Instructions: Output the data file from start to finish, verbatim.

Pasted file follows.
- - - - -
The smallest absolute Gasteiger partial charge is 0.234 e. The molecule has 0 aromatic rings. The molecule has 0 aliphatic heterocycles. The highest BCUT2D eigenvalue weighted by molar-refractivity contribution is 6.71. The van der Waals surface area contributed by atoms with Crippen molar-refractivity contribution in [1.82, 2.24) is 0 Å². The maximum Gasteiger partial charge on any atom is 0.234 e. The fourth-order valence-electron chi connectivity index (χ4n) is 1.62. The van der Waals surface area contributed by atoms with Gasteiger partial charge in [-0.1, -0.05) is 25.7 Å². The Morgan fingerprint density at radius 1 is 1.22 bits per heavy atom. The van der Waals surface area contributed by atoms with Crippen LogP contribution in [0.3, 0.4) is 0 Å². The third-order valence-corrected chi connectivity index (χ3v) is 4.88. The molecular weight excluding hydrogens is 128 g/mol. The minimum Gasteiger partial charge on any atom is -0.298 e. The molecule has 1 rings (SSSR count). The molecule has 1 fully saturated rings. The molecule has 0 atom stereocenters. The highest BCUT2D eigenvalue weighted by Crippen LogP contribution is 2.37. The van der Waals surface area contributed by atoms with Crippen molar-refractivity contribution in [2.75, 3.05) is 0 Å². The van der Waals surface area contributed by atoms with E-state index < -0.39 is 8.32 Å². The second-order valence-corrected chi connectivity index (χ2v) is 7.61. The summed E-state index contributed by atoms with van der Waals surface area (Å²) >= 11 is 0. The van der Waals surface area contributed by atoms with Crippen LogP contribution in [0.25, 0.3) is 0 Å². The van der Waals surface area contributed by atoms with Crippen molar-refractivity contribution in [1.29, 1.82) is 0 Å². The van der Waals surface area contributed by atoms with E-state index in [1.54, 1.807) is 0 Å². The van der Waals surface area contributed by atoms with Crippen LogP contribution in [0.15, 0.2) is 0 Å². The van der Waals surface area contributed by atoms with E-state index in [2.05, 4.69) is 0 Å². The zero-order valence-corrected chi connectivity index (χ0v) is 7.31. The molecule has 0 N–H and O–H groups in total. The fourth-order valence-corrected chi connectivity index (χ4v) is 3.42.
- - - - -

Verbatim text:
The smallest absolute Gasteiger partial charge is 0.234 e. The molecule has 0 aromatic rings. The molecule has 0 aliphatic heterocycles. The highest BCUT2D eigenvalue weighted by molar-refractivity contribution is 6.71. The van der Waals surface area contributed by atoms with Crippen molar-refractivity contribution in [1.82, 2.24) is 0 Å². The maximum Gasteiger partial charge on any atom is 0.234 e. The fourth-order valence-electron chi connectivity index (χ4n) is 1.62. The van der Waals surface area contributed by atoms with Gasteiger partial charge in [-0.1, -0.05) is 25.7 Å². The Morgan fingerprint density at radius 1 is 1.22 bits per heavy atom. The van der Waals surface area contributed by atoms with Crippen LogP contribution in [0.3, 0.4) is 0 Å². The third-order valence-corrected chi connectivity index (χ3v) is 4.88. The molecular weight excluding hydrogens is 128 g/mol. The minimum Gasteiger partial charge on any atom is -0.298 e. The molecule has 1 rings (SSSR count). The molecule has 1 fully saturated rings. The molecule has 0 atom stereocenters. The highest BCUT2D eigenvalue weighted by Crippen LogP contribution is 2.37. The van der Waals surface area contributed by atoms with Crippen molar-refractivity contribution in [2.75, 3.05) is 0 Å². The van der Waals surface area contributed by atoms with E-state index < -0.39 is 8.32 Å². The second-order valence-corrected chi connectivity index (χ2v) is 7.61. The summed E-state index contributed by atoms with van der Waals surface area (Å²) >= 11 is 0. The van der Waals surface area contributed by atoms with Crippen LogP contribution in [0.25, 0.3) is 0 Å². The van der Waals surface area contributed by atoms with Crippen molar-refractivity contribution in [1.29, 1.82) is 0 Å². The van der Waals surface area contributed by atoms with E-state index in [1.54, 1.807) is 0 Å². The van der Waals surface area contributed by atoms with Crippen LogP contribution in [0.15, 0.2) is 0 Å². The van der Waals surface area contributed by atoms with E-state index in [2.05, 4.69) is 0 Å². The zero-order valence-corrected chi connectivity index (χ0v) is 7.31. The molecule has 0 N–H and O–H groups in total. The fourth-order valence-corrected chi connectivity index (χ4v) is 3.42.